Thursday, April 06, 2006

Feels like...

I just lost about 2,000 words because this fucking computer freaked out when I nudged the battery the wrong way with my knee. And I'm trying to come to terms with the fact that there's absolutely no way in hell that I'll retreive what's been lost. Reconstruction is futile at best. So pardon the irritation. It's like bearing your heart on the phone to a could-be girlfriend for five minutes, and then realizing that you've been disconnected for the last four and change, but about 67 million times worse. Because who really gives a rotten rat's ass about a could-be?

I'd started thinking about home, and what it feels like to be home, and I had this realization that the last time I'd *really* felt I was at home was around the time I was 8 years old living at 3359 Greenwood Drive in TC, MI. Halfway to sleep, I got up, reached for the lappy, and started going. I had traced a path from the street, up the driveway, past the garden on the left, where I'd sat, a 3-year-old-me, and gorged myself on fresh green beans, and the six white pines my dad had planted on the right. Then, through the front door of the orange-painted-and-brick, one-story ranch, past the living room on the left, then a quick right down the hall... my sister's room, the first on the right, then to mine, the corner room, second door on the right. Thick, golden shag carpet, brown-on-white, diagonal plaid wallpaper. One window to the street, the other to the neighbors. My bed was in the corner, the corner of the house, sometimes facing west, but mostly north, away from the street. Across from my room, my parents'. Bathroom, closet, incidental. I remember being sick in the bathroom and employing the closet during games of hide and seek. Back to the living room. To the rear, the dining room. Not really separated physically, separated functionally. Same rich, brown carpet throughout both. A cut-glass lamp dangling by a chaing over the table, dark-brown stained, soft wood. To the right, the kitchen. Small, with a yellow linoleum floor. But before that, the stairway to the basement, finished off at some point, where I'd practiced piano, performed 'shows' for family friends, built tent-forts from tables and chairs and blankets, and gotten a little loopy from the glue required to assemble a plastic model of the HMS Hood.

Colors, textures, all were warm, inviting. I never thought of it as small. It was a place that begged to be lived in.

The path continued past the dining room, out through the sliding doors, onto the deck, constructed sometime between the time I was 3 and 5, probably. The deck was a portal to the backyard, which was infinite. Yes, I was aware of the property lines, which corners were marked with cement posts one could find by stumbling around in the trees a bit, but before the lot ended, the woods began, and the woods didn't give one good goddamn about property lines. T
hey gladly allowed us our hammock, sandbox, swingset, at the edge, but that's what it was: allowing. Their property. Yet as long as there were trees, I was still in my backyard. I could probably still tell you where each fort was, all the good hiding spots, the place where I hacked open my finger with a knife trying to strip a sapling. And maybe, were I to walk through that territory now, I'd stumble upon little bits of myself that I'd puckishly hidden years ago.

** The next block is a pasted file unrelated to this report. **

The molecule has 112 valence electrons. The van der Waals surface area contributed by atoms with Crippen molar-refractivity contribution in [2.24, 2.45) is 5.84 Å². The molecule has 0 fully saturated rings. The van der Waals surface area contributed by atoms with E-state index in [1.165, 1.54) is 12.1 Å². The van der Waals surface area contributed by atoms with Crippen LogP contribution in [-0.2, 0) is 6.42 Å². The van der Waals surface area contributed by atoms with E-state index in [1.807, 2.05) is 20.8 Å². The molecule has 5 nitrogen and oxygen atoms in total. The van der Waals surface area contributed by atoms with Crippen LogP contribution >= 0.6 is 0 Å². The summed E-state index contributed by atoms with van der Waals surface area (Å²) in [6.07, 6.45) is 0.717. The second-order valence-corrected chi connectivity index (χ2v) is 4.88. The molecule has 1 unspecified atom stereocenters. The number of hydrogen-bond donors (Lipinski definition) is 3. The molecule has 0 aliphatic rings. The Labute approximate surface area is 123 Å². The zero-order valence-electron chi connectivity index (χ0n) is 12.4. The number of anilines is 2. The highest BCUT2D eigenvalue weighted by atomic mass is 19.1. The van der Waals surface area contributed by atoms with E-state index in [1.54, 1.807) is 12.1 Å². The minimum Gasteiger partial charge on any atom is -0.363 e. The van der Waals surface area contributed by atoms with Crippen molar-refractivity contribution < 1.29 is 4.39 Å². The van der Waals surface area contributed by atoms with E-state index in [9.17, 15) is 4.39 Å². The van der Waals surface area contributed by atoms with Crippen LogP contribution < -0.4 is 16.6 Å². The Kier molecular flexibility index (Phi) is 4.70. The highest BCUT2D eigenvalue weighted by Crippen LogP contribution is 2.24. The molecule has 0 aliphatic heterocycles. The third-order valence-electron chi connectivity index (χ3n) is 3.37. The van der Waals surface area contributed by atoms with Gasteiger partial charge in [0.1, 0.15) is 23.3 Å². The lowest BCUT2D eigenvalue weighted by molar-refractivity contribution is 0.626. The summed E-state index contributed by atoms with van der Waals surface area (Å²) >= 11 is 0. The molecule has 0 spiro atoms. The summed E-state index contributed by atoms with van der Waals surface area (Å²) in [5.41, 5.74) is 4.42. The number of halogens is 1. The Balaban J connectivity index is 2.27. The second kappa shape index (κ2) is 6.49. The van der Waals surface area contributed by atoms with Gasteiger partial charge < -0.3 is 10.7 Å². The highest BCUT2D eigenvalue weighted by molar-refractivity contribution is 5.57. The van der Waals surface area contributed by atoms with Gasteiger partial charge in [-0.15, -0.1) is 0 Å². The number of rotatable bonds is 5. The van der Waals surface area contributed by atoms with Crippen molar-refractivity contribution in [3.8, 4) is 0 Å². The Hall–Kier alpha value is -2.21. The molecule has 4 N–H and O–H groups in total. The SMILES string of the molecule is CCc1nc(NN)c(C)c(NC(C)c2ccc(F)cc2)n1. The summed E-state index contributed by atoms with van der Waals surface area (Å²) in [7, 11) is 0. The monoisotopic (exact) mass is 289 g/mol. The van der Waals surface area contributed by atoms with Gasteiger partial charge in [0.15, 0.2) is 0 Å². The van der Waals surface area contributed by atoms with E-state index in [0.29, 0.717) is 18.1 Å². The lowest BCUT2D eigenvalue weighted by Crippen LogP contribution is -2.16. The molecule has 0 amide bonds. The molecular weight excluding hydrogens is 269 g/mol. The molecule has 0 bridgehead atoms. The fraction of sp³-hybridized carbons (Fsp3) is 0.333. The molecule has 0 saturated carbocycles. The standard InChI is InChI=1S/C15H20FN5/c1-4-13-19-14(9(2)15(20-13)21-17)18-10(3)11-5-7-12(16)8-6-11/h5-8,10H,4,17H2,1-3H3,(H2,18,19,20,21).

What's your home? When in your life have you felt the most that you were (or are) home? If you were to close your eyes or daydream and walk yourself through and around that space in your mind, step by step, what would you find? How would you react? I strongly suggest you take a few minutes, maybe even half an hour, and try it. It's a powerful path, probably more so than you think. I really wasn't prepared; I wish so much that my first-hand account hadn't evaporated into nothingness.


Anonymous ben said...

Wow, Dave. You make me want to go on, and on, and on, but I'll try to refrain. I still feel it, and I'll tell you when: When I'm coming north on 131 and I start to notice familiar landforms and vegetation. Not recognizing places or things, but recognizing the feel of the place. The patch of row-planted pines next to second- (or third-) growth forest. The terrain that is far from rugged, but ain't flat either. Little cabins out in the woods. All the signs that tell me I'm in Grand Traverse County again.

But then, home must be a changeable place, because I confess to getting the same feeling when I round Soldier Field on Lake Shore Drive and the skyline is finally laid out before me and I can't help take my eyes off the road for a few seconds to take in the glowing lights.

8:34 PM  
Blogger chris g said...

Not quite the same - but I'll tell you something that came to mind.

Labor Day weekend I visited my brother in North Carolina. We went to the beach, and I could just tell that he was completely comfortable in Wilmington, even though he had only moved there a few weeks before. We're sitting there, recovering from an hour or so playing in the waves. I'm rereading Siddhartha, I look over at Geoff laying on his towel, hat pulled over his eyes - and I just start laughing. He looks up at me, laughs. And that was it. I went back to reading. Neither of us said anything.

Another moment I thought about happened when I was on Fire Island, though it might be a condensation of a few memories. On days off I would sit on my deck reading (usually Hemingway for some reason that summer). And it was just perfect with the sun and walking inside to grab some fruit or water, going back out, covering my sun burning neck with my teeshirt.

I'm not sure if the feeling carries over, but I suppose I think of home as a feeling of contentment.

12:08 AM  

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